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Funeral home owners accused of storing nearly 200 decomposing bodies to plead guilty

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COLORADO SPRINGS, CO. — The owners of a Colorado funeral home where nearly 200 decomposing bodies were found last year in a building filled with decomposition fluids and swarms of insects are expected to plead Thursday to criminal charges.

Jon and Carie Hallford are accused of abusing corpses, falsifying death certificates and sending fake ashes to families who then scattered the cremated remains or kept them for years believing they belonged to their relatives.

The couple operated Return to Nature Funeral Home in Colorado Springs and a warehouse in the small Rocky Mountain town of Penrose, where the bodies were found. They spent payments received from the families of the deceased on cryptocurrency, a $1,500 dinner in Las Vegas and two vehicles worth a total of more than $120,000, officials said in a previous court hearing.

The disturbing details of the case have left families searching for answers, their grieving process shattered after the deaths of their sons, grandmothers and parents. Some said they couldn’t shake the look of their loved ones’ bodies decomposing.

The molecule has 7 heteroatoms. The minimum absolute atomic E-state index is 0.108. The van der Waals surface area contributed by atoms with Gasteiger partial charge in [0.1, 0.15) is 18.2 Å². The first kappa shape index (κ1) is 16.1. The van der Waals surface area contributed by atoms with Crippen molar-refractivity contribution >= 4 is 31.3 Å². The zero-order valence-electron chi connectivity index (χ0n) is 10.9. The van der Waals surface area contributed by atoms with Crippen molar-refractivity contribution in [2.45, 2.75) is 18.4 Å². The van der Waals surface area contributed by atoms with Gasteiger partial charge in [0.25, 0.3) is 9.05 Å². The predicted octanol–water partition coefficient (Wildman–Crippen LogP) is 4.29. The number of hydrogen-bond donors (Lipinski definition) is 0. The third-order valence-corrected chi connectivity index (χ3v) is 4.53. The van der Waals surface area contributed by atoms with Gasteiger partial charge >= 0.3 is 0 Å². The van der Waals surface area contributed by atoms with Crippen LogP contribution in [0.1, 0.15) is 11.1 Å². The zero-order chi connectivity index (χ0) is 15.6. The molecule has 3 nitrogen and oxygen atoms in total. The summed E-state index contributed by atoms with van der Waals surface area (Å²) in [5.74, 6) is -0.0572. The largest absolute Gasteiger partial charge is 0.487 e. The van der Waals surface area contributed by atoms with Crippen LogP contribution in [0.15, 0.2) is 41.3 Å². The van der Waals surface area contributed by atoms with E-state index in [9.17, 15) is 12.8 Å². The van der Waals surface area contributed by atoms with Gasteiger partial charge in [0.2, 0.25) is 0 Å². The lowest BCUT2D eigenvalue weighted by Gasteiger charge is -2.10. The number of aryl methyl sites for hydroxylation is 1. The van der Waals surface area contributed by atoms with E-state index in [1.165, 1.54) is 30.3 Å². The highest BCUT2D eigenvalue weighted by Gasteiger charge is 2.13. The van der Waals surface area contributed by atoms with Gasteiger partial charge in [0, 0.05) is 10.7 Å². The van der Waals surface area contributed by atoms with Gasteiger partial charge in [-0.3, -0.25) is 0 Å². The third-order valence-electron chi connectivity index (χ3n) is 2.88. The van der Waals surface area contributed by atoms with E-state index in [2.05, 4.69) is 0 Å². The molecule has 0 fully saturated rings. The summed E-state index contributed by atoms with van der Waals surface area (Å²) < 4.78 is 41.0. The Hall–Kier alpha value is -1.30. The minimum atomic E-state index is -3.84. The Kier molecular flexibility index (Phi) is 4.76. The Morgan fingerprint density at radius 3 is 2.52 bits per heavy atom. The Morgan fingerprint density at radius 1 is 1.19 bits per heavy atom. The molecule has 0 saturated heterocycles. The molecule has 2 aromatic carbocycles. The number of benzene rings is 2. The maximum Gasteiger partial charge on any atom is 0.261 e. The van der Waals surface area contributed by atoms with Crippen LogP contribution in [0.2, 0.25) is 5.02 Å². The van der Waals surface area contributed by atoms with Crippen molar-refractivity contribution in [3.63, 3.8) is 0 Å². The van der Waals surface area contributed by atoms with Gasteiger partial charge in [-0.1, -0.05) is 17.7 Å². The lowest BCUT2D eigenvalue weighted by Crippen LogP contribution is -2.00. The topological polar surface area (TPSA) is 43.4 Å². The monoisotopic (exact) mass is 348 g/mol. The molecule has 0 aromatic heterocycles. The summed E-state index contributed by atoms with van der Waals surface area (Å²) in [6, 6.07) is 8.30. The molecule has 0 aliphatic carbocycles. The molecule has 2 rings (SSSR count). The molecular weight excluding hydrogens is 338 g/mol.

It’s one of several criminal cases that have rocked Colorado’s funeral industry. A funeral home was accused of selling body parts between 2010 and 2018, and last month a Denver funeral home owner was arrested after authorities said he left the body of a woman in the back of a hearse for more than a year and that he had hoarded the cremated remains at his home. .

These horror stories follow years of inaction by state lawmakers to bring Colorado’s lax funeral home regulations in line with those in the rest of the country. There are no routine inspections of funeral homes in the state and no training requirements for funeral home directors, who don’t even need a high school diploma, much less a a diploma in mortuary sciences, or to pass an exam.

Colorado lawmakers have proposed bills to overhaul funeral home oversight. They would require routine inspections and strict licensing requirements for funeral home directors and other roles in the industry.

Concerns about improper handling of bodies at the Hallford funeral home were raised by a county coroner more than three years before the discovery of the 190 bodies.

Prosecutors previously said Jon Hallford expressed concerns about his arrest as early as 2020 and suggested disposing of the bodies by throwing them in a large hole and then treating them with lye or setting them on fire.

The Hallfords each face approximately 190 counts of abuse of a corpse, as well as charges of theft, money laundering and forgery.

Carie Hallford’s attorney, Michael Stuzynski, declined to comment on the case. Jon Hallford is represented by an attorney with the public defender’s office, which does not comment on cases.



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